The shoe on the other hoof

It was the first cool evening of late summer, when your jacket still smells faintly of the musty closet where it slumped away the hot months. My wife and I were walking the dogs in the woods behind the house. We were wearing headlamps, and I was thinking about how we made this walk in fading daylight only a few weeks ago. 

We were at the point in the walk when we usually turn around and head home. My light picked out two bright green stars in the brush: eyes, watching us. They vanished and reappeared as a deer stepped out from between trees. 

He was taller than the dogs but very thin; his antlers had just begun to divide, and they looked as if they were coated in peachfuzz. The dogs, surprisingly, were oblivious to his presence. He took a couple steps toward us, his head lowered.

"Ha ha. He's stalking us," I said. 

"Weird," my wife said. 

The eyes shone. The deer stepped on to the path and moved a few feet closer. Unfazed by the dogs, he regarded us intently. 

"He really is stalking us," I said. Joking. Sort of. 

We started home, casting an occasional look back, our headlamps swiveling around like anxious lighthouses. The path made a long, indirect curve back toward the house. The deer did not follow on the path, but turned into the woods beside us.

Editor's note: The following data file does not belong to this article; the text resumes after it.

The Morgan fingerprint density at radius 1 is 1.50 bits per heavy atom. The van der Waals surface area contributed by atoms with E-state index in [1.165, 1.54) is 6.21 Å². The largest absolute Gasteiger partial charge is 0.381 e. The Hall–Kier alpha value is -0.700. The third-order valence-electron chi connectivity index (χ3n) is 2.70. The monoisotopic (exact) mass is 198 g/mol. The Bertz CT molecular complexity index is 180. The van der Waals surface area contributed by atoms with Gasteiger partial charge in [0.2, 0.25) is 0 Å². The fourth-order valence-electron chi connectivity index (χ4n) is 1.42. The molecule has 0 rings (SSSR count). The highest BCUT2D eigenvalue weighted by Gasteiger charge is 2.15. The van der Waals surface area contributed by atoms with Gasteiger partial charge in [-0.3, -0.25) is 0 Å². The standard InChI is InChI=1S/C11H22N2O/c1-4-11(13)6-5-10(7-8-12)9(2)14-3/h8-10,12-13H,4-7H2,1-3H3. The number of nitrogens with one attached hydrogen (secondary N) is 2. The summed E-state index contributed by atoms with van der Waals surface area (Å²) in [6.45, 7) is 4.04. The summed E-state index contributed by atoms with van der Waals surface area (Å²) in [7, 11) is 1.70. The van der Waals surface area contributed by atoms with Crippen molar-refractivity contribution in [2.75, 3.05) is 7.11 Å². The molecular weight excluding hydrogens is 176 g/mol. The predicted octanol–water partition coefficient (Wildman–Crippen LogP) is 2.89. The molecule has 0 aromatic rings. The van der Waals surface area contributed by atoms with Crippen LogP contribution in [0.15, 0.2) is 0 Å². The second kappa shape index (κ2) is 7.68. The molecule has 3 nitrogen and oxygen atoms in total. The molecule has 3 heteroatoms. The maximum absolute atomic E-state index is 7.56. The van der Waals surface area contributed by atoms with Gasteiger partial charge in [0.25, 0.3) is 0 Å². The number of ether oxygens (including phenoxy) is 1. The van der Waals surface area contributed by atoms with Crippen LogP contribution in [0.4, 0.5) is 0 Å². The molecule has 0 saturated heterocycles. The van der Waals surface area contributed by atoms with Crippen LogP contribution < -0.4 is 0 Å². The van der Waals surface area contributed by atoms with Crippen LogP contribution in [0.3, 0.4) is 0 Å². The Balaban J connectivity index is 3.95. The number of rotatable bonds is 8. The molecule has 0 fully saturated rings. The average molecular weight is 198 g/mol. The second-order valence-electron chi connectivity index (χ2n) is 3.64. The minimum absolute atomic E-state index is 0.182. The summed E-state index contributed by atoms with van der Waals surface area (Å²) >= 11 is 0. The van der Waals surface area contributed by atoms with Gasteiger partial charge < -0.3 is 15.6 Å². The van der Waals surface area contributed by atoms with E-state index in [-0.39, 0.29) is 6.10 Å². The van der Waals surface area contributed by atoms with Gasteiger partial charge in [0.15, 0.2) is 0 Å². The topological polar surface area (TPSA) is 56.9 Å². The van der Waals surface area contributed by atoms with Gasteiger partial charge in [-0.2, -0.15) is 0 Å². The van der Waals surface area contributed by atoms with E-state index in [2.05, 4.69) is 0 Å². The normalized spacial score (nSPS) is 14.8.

"He's trying to cut us off," I laughed.

Until the eyes appeared in the trees just behind us. The deer stepped forward, raised and lowered its head, moved closer. 

I should mention that I grew up in a very rural, forested area. The nearest neighbors were over a quarter-mile away, and the next closest were well over a mile and a half. I've done a lot of camping. I've spent a lot of time in the woods, in the dark. 

But there is a primitive part of your brain that lights up when a creature is methodically following you in the night, and it doesn't help your brain when the creature's eyes are glowing demonic green. So, while I was telling my reptile brain to chill out, I was also wondering with increasing urgency if I was about to engage in hand-to-hoof combat with a crazed woodland rogue. 

Then, magically, we passed a certain point, and the deer made a break behind us, running across the path and back into the woods. I realized we'd been in his way the whole time, walking on his well-worn path like someone driving slowly in the passing lane, and he'd been trailing us in hopes of swerving around us and continuing on his way. 

I was just glad I didn't make a run for it.